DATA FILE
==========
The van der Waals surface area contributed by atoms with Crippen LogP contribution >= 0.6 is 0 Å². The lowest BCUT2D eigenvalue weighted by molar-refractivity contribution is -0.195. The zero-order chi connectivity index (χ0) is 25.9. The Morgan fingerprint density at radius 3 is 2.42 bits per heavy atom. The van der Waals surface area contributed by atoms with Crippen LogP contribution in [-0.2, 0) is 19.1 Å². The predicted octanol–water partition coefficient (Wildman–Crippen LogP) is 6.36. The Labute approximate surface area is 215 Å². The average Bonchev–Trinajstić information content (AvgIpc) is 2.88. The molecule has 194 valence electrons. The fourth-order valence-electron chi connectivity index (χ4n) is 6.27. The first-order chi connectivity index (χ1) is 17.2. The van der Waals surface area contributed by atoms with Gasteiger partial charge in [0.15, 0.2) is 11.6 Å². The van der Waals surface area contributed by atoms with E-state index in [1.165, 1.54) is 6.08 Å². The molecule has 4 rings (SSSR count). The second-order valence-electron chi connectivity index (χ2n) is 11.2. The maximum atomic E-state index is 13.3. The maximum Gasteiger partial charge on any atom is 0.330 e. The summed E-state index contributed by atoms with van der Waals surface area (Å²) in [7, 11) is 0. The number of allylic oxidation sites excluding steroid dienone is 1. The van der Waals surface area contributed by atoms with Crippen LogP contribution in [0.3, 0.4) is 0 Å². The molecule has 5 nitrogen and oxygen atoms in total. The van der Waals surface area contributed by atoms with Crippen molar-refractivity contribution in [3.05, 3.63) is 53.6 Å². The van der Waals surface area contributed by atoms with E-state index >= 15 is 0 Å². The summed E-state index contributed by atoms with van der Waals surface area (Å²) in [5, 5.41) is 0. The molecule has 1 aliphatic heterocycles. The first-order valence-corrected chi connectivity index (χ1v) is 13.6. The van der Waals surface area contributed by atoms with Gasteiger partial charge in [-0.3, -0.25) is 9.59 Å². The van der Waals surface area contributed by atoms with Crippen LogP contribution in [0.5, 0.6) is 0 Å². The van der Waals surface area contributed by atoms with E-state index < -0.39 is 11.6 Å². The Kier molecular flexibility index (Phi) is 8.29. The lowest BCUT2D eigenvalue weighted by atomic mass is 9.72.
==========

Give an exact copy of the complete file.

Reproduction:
The van der Waals surface area contributed by atoms with Crippen LogP contribution >= 0.6 is 0 Å². The lowest BCUT2D eigenvalue weighted by molar-refractivity contribution is -0.195. The zero-order chi connectivity index (χ0) is 25.9. The Morgan fingerprint density at radius 3 is 2.42 bits per heavy atom. The van der Waals surface area contributed by atoms with Crippen LogP contribution in [-0.2, 0) is 19.1 Å². The predicted octanol–water partition coefficient (Wildman–Crippen LogP) is 6.36. The Labute approximate surface area is 215 Å². The average Bonchev–Trinajstić information content (AvgIpc) is 2.88. The molecule has 194 valence electrons. The fourth-order valence-electron chi connectivity index (χ4n) is 6.27. The first-order chi connectivity index (χ1) is 17.2. The van der Waals surface area contributed by atoms with Gasteiger partial charge in [0.15, 0.2) is 11.6 Å². The van der Waals surface area contributed by atoms with E-state index in [1.165, 1.54) is 6.08 Å². The molecule has 4 rings (SSSR count). The second-order valence-electron chi connectivity index (χ2n) is 11.2. The maximum atomic E-state index is 13.3. The maximum Gasteiger partial charge on any atom is 0.330 e. The summed E-state index contributed by atoms with van der Waals surface area (Å²) in [7, 11) is 0. The number of allylic oxidation sites excluding steroid dienone is 1. The van der Waals surface area contributed by atoms with Crippen LogP contribution in [0.3, 0.4) is 0 Å². The molecule has 5 nitrogen and oxygen atoms in total. The van der Waals surface area contributed by atoms with Crippen molar-refractivity contribution in [3.05, 3.63) is 53.6 Å². The van der Waals surface area contributed by atoms with E-state index >= 15 is 0 Å². The summed E-state index contributed by atoms with van der Waals surface area (Å²) in [5, 5.41) is 0. The molecule has 1 aliphatic heterocycles. The first-order valence-corrected chi connectivity index (χ1v) is 13.6. The van der Waals surface area contributed by atoms with Gasteiger partial charge in [-0.3, -0.25) is 9.59 Å². The van der Waals surface area contributed by atoms with Crippen LogP contribution in [0.5, 0.6) is 0 Å². The van der Waals surface area contributed by atoms with E-state index < -0.39 is 11.6 Å². The Kier molecular flexibility index (Phi) is 8.29. The lowest BCUT2D eigenvalue weighted by atomic mass is 9.72.